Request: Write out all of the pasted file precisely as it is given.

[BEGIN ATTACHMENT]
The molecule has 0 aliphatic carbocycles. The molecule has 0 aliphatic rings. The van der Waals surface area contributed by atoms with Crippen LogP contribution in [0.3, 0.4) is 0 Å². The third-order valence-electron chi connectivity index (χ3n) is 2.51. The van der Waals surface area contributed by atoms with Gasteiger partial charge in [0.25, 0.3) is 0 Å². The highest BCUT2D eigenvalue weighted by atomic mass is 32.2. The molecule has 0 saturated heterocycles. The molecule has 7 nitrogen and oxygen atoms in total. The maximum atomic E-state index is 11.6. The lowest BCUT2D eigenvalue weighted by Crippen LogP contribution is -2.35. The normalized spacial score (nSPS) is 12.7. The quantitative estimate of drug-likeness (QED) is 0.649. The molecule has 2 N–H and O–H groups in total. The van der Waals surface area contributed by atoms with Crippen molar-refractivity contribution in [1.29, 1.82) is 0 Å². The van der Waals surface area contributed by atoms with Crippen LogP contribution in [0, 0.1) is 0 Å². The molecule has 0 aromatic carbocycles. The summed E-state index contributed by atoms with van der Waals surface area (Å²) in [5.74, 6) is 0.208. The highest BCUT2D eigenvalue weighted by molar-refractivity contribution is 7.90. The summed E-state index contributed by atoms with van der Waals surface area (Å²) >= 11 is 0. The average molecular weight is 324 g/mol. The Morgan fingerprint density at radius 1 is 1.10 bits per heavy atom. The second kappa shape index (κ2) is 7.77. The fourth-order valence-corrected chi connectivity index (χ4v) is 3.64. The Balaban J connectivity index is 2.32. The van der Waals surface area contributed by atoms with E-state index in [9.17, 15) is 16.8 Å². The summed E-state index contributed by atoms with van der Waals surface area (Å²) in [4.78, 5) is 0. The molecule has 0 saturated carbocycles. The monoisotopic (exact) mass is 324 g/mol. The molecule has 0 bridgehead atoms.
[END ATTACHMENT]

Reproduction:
The molecule has 0 aliphatic carbocycles. The molecule has 0 aliphatic rings. The van der Waals surface area contributed by atoms with Crippen LogP contribution in [0.3, 0.4) is 0 Å². The third-order valence-electron chi connectivity index (χ3n) is 2.51. The van der Waals surface area contributed by atoms with Gasteiger partial charge in [0.25, 0.3) is 0 Å². The highest BCUT2D eigenvalue weighted by atomic mass is 32.2. The molecule has 0 saturated heterocycles. The molecule has 7 nitrogen and oxygen atoms in total. The maximum atomic E-state index is 11.6. The lowest BCUT2D eigenvalue weighted by Crippen LogP contribution is -2.35. The normalized spacial score (nSPS) is 12.7. The quantitative estimate of drug-likeness (QED) is 0.649. The molecule has 2 N–H and O–H groups in total. The van der Waals surface area contributed by atoms with Crippen molar-refractivity contribution in [1.29, 1.82) is 0 Å². The van der Waals surface area contributed by atoms with Crippen LogP contribution in [0, 0.1) is 0 Å². The molecule has 0 aromatic carbocycles. The summed E-state index contributed by atoms with van der Waals surface area (Å²) in [5.74, 6) is 0.208. The highest BCUT2D eigenvalue weighted by molar-refractivity contribution is 7.90. The summed E-state index contributed by atoms with van der Waals surface area (Å²) >= 11 is 0. The average molecular weight is 324 g/mol. The Morgan fingerprint density at radius 1 is 1.10 bits per heavy atom. The second kappa shape index (κ2) is 7.77. The fourth-order valence-corrected chi connectivity index (χ4v) is 3.64. The Balaban J connectivity index is 2.32. The van der Waals surface area contributed by atoms with E-state index in [9.17, 15) is 16.8 Å². The summed E-state index contributed by atoms with van der Waals surface area (Å²) in [4.78, 5) is 0. The molecule has 0 saturated carbocycles. The monoisotopic (exact) mass is 324 g/mol. The molecule has 0 bridgehead atoms.